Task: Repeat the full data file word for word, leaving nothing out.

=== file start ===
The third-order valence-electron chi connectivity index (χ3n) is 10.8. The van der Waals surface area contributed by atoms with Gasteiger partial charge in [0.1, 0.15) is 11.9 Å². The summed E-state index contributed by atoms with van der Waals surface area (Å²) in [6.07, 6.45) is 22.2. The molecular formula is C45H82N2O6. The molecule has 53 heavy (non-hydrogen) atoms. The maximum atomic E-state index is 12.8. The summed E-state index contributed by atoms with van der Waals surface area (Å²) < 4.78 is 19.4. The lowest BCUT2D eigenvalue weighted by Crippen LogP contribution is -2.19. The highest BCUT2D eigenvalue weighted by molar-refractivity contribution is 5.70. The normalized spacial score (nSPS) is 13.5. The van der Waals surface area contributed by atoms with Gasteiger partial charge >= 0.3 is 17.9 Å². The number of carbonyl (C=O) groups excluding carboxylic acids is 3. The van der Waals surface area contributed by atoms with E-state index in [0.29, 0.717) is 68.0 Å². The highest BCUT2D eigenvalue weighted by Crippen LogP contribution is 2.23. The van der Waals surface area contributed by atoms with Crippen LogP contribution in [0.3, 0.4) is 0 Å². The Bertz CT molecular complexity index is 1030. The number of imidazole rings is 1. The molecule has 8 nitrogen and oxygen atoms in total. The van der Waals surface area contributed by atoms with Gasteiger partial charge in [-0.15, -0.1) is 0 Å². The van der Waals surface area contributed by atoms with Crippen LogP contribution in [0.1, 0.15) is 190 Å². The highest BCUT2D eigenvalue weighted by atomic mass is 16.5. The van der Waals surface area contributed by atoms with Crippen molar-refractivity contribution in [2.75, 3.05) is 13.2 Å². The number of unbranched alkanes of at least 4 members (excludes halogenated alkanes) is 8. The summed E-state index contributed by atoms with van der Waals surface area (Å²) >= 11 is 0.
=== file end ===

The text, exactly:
The third-order valence-electron chi connectivity index (χ3n) is 10.8. The van der Waals surface area contributed by atoms with Gasteiger partial charge in [0.1, 0.15) is 11.9 Å². The summed E-state index contributed by atoms with van der Waals surface area (Å²) in [6.07, 6.45) is 22.2. The molecular formula is C45H82N2O6. The molecule has 53 heavy (non-hydrogen) atoms. The maximum atomic E-state index is 12.8. The summed E-state index contributed by atoms with van der Waals surface area (Å²) < 4.78 is 19.4. The lowest BCUT2D eigenvalue weighted by Crippen LogP contribution is -2.19. The highest BCUT2D eigenvalue weighted by molar-refractivity contribution is 5.70. The normalized spacial score (nSPS) is 13.5. The van der Waals surface area contributed by atoms with Gasteiger partial charge >= 0.3 is 17.9 Å². The number of carbonyl (C=O) groups excluding carboxylic acids is 3. The van der Waals surface area contributed by atoms with E-state index in [0.29, 0.717) is 68.0 Å². The highest BCUT2D eigenvalue weighted by Crippen LogP contribution is 2.23. The van der Waals surface area contributed by atoms with Crippen LogP contribution in [0.3, 0.4) is 0 Å². The Bertz CT molecular complexity index is 1030. The number of imidazole rings is 1. The molecule has 8 nitrogen and oxygen atoms in total. The van der Waals surface area contributed by atoms with Gasteiger partial charge in [-0.15, -0.1) is 0 Å². The van der Waals surface area contributed by atoms with Crippen LogP contribution in [0.1, 0.15) is 190 Å². The highest BCUT2D eigenvalue weighted by atomic mass is 16.5. The van der Waals surface area contributed by atoms with Crippen molar-refractivity contribution in [2.75, 3.05) is 13.2 Å². The number of unbranched alkanes of at least 4 members (excludes halogenated alkanes) is 8. The summed E-state index contributed by atoms with van der Waals surface area (Å²) >= 11 is 0.